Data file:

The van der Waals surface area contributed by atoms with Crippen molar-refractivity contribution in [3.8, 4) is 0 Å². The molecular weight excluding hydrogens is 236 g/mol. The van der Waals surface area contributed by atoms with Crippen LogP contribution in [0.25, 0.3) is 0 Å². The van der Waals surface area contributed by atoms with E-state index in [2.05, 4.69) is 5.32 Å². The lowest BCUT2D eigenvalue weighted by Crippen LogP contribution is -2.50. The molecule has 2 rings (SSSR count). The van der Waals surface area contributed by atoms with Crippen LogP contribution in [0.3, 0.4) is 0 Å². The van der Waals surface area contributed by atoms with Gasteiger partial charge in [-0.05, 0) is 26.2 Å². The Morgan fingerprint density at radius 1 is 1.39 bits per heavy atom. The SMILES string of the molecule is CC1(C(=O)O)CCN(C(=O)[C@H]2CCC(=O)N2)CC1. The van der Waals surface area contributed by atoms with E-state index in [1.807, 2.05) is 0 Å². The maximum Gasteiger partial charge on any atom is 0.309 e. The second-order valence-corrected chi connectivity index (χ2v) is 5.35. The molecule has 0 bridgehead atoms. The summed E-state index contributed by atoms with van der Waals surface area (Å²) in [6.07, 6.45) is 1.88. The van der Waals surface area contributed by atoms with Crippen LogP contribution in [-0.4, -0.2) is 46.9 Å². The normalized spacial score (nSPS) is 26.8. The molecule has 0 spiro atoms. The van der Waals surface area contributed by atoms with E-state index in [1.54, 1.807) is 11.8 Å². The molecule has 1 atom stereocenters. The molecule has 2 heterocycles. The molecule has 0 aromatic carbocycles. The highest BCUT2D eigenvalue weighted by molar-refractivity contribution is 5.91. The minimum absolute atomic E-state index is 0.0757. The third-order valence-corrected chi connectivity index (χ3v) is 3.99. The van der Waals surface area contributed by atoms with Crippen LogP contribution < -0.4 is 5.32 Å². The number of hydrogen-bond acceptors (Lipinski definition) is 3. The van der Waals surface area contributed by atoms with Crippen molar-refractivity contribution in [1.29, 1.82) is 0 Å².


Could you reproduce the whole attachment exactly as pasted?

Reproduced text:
The van der Waals surface area contributed by atoms with Crippen molar-refractivity contribution in [3.8, 4) is 0 Å². The molecular weight excluding hydrogens is 236 g/mol. The van der Waals surface area contributed by atoms with Crippen LogP contribution in [0.25, 0.3) is 0 Å². The van der Waals surface area contributed by atoms with E-state index in [2.05, 4.69) is 5.32 Å². The lowest BCUT2D eigenvalue weighted by Crippen LogP contribution is -2.50. The molecule has 2 rings (SSSR count). The van der Waals surface area contributed by atoms with Crippen LogP contribution in [0.3, 0.4) is 0 Å². The van der Waals surface area contributed by atoms with Gasteiger partial charge in [-0.05, 0) is 26.2 Å². The Morgan fingerprint density at radius 1 is 1.39 bits per heavy atom. The SMILES string of the molecule is CC1(C(=O)O)CCN(C(=O)[C@H]2CCC(=O)N2)CC1. The van der Waals surface area contributed by atoms with E-state index in [1.807, 2.05) is 0 Å². The maximum Gasteiger partial charge on any atom is 0.309 e. The second-order valence-corrected chi connectivity index (χ2v) is 5.35. The molecule has 0 bridgehead atoms. The summed E-state index contributed by atoms with van der Waals surface area (Å²) in [6.07, 6.45) is 1.88. The van der Waals surface area contributed by atoms with Crippen LogP contribution in [-0.4, -0.2) is 46.9 Å². The normalized spacial score (nSPS) is 26.8. The molecule has 0 spiro atoms. The van der Waals surface area contributed by atoms with E-state index in [1.54, 1.807) is 11.8 Å². The molecule has 1 atom stereocenters. The molecule has 2 heterocycles. The molecule has 0 aromatic carbocycles. The highest BCUT2D eigenvalue weighted by molar-refractivity contribution is 5.91. The minimum absolute atomic E-state index is 0.0757. The third-order valence-corrected chi connectivity index (χ3v) is 3.99. The van der Waals surface area contributed by atoms with Crippen LogP contribution < -0.4 is 5.32 Å². The number of hydrogen-bond acceptors (Lipinski definition) is 3. The van der Waals surface area contributed by atoms with Crippen molar-refractivity contribution in [1.29, 1.82) is 0 Å².